THE MORUNG EXPRESS
C O M M E N T A R Y
IN A DIVERSE UNION OF PEOPLES: Federalism & democracy are not negotiable
he Goods and Services Tax (GST) is a landmark tax structure change in the Indian Union that would amalgamate goods tax (levied by the state government) and services tax (levied by the Union government) into one combined tax who rate would be uniform all across the Indian Union. This is the single biggest tax structure reform in the Indian Union ever. The GST council is the apex body created to negotiate the final form of the GST bill. It has representation of state finance ministers and the Union government. These negotiations have hit a huge roadblock. GST negotiations between the state finance ministers and the Union government has hit a roadblock after it was exposed that the Union government had been concealing true data from the state finance ministers during a large part of the negotiations. The present stalemate is around the issue of jurisdiction on the service taxpayers in the under 1.5 crore revenue category. That the Union government has presented misleading data to state finance ministers that hugely under-represents the actual taxpayer base size is a pretty serious affair. It’s not surprising that it didn’t make big letter headlines given how the Delhibased think-tanks and a segment of the business media is cheering for the Union government’s side in the GST negotiations. This sort of thing should have ended the GST negotiations altogether, but the state governments have greater faith in cooperative federalism than the Union government had. Now that this is out in the open, Arun Jaitley is finding it difficult to defend the Union’s claims on a tax base that he earlier took for granted, given the allegedly misleading information that was fed by the Union government officials to the state finance ministers. Now, those “gains” by the Union government, based on allegedly previously concealed information, is suddenly up for negotiation and grabs. The future of this negotiation will decide a very crucial issue of federalism in the Indian Union – would the states retain any serious amount of revenue autonomy at all or will they become total beggars seeking alms in the court of the New Delhi Empire. Let us understand the implications of this alleged concealment of data. The crucial issue is, who will control the service tax base for entities under the 1.5 crore Rupees annual revenue threshold. This is not a theoretical argument but one that is premised on numbers – the most crucial among which is the actual size of this under 1.5 crore revenue service tax payer base. In the initial meeting of the GST council, service taxpayer data supplied by the Union government to the state finance ministers showed a service taxpayer base of 11 lakhs. Negotiations thus happened on the basis of this number, which the state finance ministers in good faith believed to be true. One does not expect that in a cru-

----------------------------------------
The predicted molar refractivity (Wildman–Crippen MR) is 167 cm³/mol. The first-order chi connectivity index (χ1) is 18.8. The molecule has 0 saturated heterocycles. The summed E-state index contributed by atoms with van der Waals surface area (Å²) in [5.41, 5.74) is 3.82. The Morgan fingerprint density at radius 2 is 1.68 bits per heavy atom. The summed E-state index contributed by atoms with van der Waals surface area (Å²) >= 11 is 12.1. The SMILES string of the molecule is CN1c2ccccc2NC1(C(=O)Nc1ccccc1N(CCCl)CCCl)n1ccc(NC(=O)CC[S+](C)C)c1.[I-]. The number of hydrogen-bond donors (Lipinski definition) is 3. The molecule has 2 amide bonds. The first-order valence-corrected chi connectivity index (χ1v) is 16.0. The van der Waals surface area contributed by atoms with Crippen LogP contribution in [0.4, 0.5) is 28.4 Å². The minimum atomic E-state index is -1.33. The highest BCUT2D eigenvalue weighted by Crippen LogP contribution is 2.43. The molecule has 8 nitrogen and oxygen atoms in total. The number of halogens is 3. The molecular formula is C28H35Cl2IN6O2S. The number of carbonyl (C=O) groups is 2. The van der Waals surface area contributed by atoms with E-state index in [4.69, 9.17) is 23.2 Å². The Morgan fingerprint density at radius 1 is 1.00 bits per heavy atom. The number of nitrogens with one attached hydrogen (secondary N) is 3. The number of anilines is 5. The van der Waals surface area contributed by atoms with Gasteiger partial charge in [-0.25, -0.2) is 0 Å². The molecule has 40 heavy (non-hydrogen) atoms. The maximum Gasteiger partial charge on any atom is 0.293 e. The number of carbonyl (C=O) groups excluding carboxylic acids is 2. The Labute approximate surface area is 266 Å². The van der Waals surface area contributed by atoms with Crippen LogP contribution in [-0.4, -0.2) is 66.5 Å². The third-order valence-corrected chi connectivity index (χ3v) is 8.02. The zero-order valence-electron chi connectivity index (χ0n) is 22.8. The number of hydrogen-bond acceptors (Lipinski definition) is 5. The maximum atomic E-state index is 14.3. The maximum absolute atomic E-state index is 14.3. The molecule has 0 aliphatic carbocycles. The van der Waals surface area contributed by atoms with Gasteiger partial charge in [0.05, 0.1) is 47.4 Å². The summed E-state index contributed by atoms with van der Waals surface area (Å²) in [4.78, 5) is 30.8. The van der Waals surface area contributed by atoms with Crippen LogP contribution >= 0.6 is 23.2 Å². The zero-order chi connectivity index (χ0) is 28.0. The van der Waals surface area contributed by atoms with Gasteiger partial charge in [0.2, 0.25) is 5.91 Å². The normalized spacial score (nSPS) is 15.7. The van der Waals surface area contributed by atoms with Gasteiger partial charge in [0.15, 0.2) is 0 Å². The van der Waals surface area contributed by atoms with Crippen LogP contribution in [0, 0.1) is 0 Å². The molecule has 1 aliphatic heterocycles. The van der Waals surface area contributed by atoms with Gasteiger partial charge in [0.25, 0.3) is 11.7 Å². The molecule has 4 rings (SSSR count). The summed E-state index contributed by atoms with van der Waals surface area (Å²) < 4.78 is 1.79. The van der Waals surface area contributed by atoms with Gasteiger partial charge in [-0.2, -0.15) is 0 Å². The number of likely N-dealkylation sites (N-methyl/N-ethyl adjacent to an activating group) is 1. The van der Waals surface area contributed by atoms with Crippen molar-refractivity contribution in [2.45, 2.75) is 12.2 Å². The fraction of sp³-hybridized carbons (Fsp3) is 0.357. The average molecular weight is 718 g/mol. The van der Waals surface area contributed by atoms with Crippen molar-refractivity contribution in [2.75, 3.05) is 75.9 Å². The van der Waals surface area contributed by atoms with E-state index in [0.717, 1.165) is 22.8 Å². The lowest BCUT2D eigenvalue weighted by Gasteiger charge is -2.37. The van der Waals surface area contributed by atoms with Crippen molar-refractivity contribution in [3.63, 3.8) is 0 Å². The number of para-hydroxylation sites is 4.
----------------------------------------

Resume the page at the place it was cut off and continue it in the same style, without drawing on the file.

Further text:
cial forum like the GST council, the Union government would be concealing real information and feed allegedly misleading information. Based on that 11 lakh number and its estimated revenue corpus, the states were magnanimous to the Union and decided to let the Union government retain control of the under 1.5 crore annual revenue service tax base. Everything changed turned out that this 11 lakh number that was supplied by the Union government to the state finance ministers was deemed to be misleading by them. New data available with the state finance ministers suggest that the actual service taxpayer base with under 1.5 crore annual revenue is almost 31 lakhs! That is almost 3 times the number that the Union government fed the state finance ministers earlier. Chairman of the empowered group of state finance ministers, West Bengal’s Finance Minister Amit Mitra has directly accused the Union government of concealing service taxpayer information from the states. A three-times increase in tax payer base has very different revenue implications. On the basis of that, a majority of the states have now proposed that for the under 1.5 crore revenue class, state governments will have full control of both goods and service taxes, while over the 1.5 crore slab, there will be dual control and revenue sharing between the States and the Union. Any entity whose bluff has been called out so directly would be embarrassed and would respond directly to the serious allegations that have been raised. Not so the Union government. It has refused to agree to the formula proposed by a majority of the states, including Kerala, Bengal, Tamil Nadu, Bihar, Delhi, Odisha and others. Thus the stalemate continues. It is unfortunate when a 31% vote share government has the power to hold at ransom the united political decision of a majority of state governments. That is a fundamental flaw in the federal structure of the In-